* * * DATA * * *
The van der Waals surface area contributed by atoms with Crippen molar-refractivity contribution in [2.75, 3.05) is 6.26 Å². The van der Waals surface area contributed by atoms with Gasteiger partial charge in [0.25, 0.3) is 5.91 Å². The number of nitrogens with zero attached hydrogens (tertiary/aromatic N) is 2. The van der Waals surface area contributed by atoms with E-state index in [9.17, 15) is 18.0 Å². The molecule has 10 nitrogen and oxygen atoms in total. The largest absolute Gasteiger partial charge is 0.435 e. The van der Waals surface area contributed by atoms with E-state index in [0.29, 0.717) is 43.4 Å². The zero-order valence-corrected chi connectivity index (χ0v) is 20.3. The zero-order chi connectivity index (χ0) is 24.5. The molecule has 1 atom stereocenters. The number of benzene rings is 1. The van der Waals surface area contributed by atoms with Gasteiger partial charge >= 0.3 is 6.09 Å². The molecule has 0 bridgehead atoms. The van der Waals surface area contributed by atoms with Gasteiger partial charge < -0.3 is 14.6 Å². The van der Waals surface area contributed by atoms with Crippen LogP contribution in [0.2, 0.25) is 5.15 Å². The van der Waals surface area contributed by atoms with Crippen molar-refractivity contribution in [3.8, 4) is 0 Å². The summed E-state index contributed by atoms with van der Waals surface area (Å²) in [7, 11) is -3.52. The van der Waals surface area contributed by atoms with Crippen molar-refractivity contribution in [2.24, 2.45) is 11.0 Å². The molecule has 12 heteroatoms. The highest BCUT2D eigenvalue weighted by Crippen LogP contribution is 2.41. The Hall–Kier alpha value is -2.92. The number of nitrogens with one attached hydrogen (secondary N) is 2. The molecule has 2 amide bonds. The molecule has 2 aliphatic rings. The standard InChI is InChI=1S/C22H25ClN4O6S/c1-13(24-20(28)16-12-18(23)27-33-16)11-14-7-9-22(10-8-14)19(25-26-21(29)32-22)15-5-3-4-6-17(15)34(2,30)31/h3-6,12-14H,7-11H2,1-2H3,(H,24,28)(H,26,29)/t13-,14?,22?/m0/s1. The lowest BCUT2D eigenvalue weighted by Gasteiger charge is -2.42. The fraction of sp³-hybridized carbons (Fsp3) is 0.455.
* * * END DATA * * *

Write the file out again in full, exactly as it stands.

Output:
The van der Waals surface area contributed by atoms with Crippen molar-refractivity contribution in [2.75, 3.05) is 6.26 Å². The van der Waals surface area contributed by atoms with Gasteiger partial charge in [0.25, 0.3) is 5.91 Å². The number of nitrogens with zero attached hydrogens (tertiary/aromatic N) is 2. The van der Waals surface area contributed by atoms with E-state index in [9.17, 15) is 18.0 Å². The molecule has 10 nitrogen and oxygen atoms in total. The largest absolute Gasteiger partial charge is 0.435 e. The van der Waals surface area contributed by atoms with E-state index in [0.29, 0.717) is 43.4 Å². The zero-order valence-corrected chi connectivity index (χ0v) is 20.3. The zero-order chi connectivity index (χ0) is 24.5. The molecule has 1 atom stereocenters. The number of benzene rings is 1. The van der Waals surface area contributed by atoms with Gasteiger partial charge >= 0.3 is 6.09 Å². The molecule has 0 bridgehead atoms. The van der Waals surface area contributed by atoms with Gasteiger partial charge < -0.3 is 14.6 Å². The van der Waals surface area contributed by atoms with Crippen LogP contribution in [0.2, 0.25) is 5.15 Å². The van der Waals surface area contributed by atoms with Crippen molar-refractivity contribution in [3.8, 4) is 0 Å². The summed E-state index contributed by atoms with van der Waals surface area (Å²) in [7, 11) is -3.52. The van der Waals surface area contributed by atoms with Crippen molar-refractivity contribution in [2.24, 2.45) is 11.0 Å². The molecule has 12 heteroatoms. The highest BCUT2D eigenvalue weighted by Crippen LogP contribution is 2.41. The Hall–Kier alpha value is -2.92. The number of nitrogens with one attached hydrogen (secondary N) is 2. The molecule has 2 amide bonds. The molecule has 2 aliphatic rings. The standard InChI is InChI=1S/C22H25ClN4O6S/c1-13(24-20(28)16-12-18(23)27-33-16)11-14-7-9-22(10-8-14)19(25-26-21(29)32-22)15-5-3-4-6-17(15)34(2,30)31/h3-6,12-14H,7-11H2,1-2H3,(H,24,28)(H,26,29)/t13-,14?,22?/m0/s1. The lowest BCUT2D eigenvalue weighted by Gasteiger charge is -2.42. The fraction of sp³-hybridized carbons (Fsp3) is 0.455.